The windows throughout your home open up to the outdoors, a way to allow light in while you take in the view of your garden, yard or scenery. The last thing you need to see is a sweaty window coated in a coating of condensation.
Not only are windows coated in condensation unattractive, they also can be evidence of a more substantial air-quality problem inside your home. Fortunately, there’s numerous things you can do to resolve the problem.
What Creates Condensation along Windows
Condensation on the inner layer of windows is produced by the moist warm air inside your home mixing with the cooler surface of your windows. It’s especially commonplace over the winter when it’s much cooler outside than it is inside your home.
Inside Moisture vs. In Between Panes
When talking about condensation, it’s necessary to recognize the contrast between moisture on the inside of your windows versus moisture in between the windowpanes. One is an air-quality issue and the other is a window issue.
- Moisture on the inside of a window is caused from the warm humid air throughout your home condensing on the glass.
- Any moisture you see between windowpanes is caused when the window seal stops working and moisture gets in between the two panes of glass, in which case the window needs to be repaired or replaced.
- Condensation inside the windows isn’t a window issue and can instead be solved by adjusting the humidity in your home. Different things cause humidity inside a home, including showers, cooking, bathing or even breathing.
Why Condensation on Windows Can Be a Problem
Even though you might presume condensation inside your windows is a cosmetic issue, it may also be evidence your home has higher humidity. If this is in fact the case, water could also be collecting on window frames, cold walls or other surfaces. Even a small film of water can help wood surfaces to mildew or rot over time, promoting the growth of mildew or mold.
How to Decrease Humidity Throughout Your Home
The good news is there are several options for eliminating moisture from the air in your home.
If you have a humidifier operating inside your home – whether it be a smaller unit or a whole-house humidifier – lower it further so the humidity inside your home comes down.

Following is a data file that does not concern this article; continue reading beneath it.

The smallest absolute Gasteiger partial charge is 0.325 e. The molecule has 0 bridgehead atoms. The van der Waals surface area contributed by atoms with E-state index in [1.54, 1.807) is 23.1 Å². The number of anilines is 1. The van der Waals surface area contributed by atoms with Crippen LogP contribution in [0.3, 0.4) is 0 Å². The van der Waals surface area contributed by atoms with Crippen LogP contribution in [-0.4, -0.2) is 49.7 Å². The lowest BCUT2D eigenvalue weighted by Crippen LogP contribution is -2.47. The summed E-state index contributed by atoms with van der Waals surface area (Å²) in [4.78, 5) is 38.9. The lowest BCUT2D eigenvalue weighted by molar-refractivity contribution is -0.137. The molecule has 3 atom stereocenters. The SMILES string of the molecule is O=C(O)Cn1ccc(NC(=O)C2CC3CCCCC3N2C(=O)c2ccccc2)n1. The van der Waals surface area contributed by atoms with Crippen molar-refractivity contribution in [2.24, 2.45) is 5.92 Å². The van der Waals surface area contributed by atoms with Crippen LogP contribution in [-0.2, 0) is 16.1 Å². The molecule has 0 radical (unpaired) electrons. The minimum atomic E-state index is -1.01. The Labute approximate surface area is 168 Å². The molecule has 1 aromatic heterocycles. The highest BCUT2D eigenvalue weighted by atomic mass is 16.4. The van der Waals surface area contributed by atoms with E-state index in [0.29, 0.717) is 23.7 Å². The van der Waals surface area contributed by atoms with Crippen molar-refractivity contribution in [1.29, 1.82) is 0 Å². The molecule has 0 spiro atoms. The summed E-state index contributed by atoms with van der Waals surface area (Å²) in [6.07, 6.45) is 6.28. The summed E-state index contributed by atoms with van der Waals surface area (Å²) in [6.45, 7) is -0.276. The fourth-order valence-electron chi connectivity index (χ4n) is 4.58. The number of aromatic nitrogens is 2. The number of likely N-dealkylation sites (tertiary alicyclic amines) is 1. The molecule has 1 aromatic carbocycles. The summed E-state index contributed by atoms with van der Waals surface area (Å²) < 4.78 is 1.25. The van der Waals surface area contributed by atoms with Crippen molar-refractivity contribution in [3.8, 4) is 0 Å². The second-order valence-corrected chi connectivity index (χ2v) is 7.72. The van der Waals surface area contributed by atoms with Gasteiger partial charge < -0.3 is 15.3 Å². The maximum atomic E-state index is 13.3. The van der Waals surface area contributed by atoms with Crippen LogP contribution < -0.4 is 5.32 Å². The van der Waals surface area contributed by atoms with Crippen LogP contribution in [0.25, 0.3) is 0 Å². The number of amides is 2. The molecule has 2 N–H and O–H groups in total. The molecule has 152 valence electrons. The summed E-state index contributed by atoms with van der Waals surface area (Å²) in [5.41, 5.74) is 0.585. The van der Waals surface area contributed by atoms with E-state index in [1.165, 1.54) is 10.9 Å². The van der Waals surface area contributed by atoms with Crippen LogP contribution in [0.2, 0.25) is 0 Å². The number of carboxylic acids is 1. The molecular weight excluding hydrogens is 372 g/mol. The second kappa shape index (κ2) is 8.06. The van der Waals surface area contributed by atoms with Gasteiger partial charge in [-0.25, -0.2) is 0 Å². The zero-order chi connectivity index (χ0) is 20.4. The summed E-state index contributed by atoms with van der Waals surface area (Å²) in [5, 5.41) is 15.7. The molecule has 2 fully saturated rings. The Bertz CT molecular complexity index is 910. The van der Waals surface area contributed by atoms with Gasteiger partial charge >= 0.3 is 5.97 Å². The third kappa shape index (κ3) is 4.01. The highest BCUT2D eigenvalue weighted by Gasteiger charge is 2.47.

If you don’t have a humidifier going and your home’s humidity level is excessive, look into getting a dehumidifier. While humidifiers introduce moisture in your home so the air doesn’t dry out, a dehumidifier extracts excess moisture out of the air.
Smaller, portable dehumidifiers can remove the water from a single room. However, portable units require clearing water trays and most often service a fairly small area. A whole-house dehumidifier will extract moisture across your entire home.
Whole-house dehumidifier systems are regulated by a humidistat, which allows you to specify a humidity level the same as you would select a temperature with your thermostat. The unit will run instantly when the humidity level surpasses the set level. These systems coordinate with your home’s HVAC system, so you will receive the best results if you contact experienced professionals for whole-house dehumidifier installation Payson.
Other Ways to Lower Condensation on Windows
- Exhaust fans. Installing exhaust fans around humidity hotspots like the bathroom, laundry room or above the kitchen range can help by drawing the warm, humid air from these spaces out of your home before it can increase the humidity level in your home.
- Ceiling fans. Turning on ceiling fans can also keep air circulating within the home so humid air doesn’t get stuck in one place.
- Opening your window treatments. Throwing open the blinds or drapes can reduce condensation by stopping the damp air from being trapped against the windowpane.
By reducing humidity inside your home and circulating air throughout your home, you can enjoy clear, moisture-free windows even during the winter.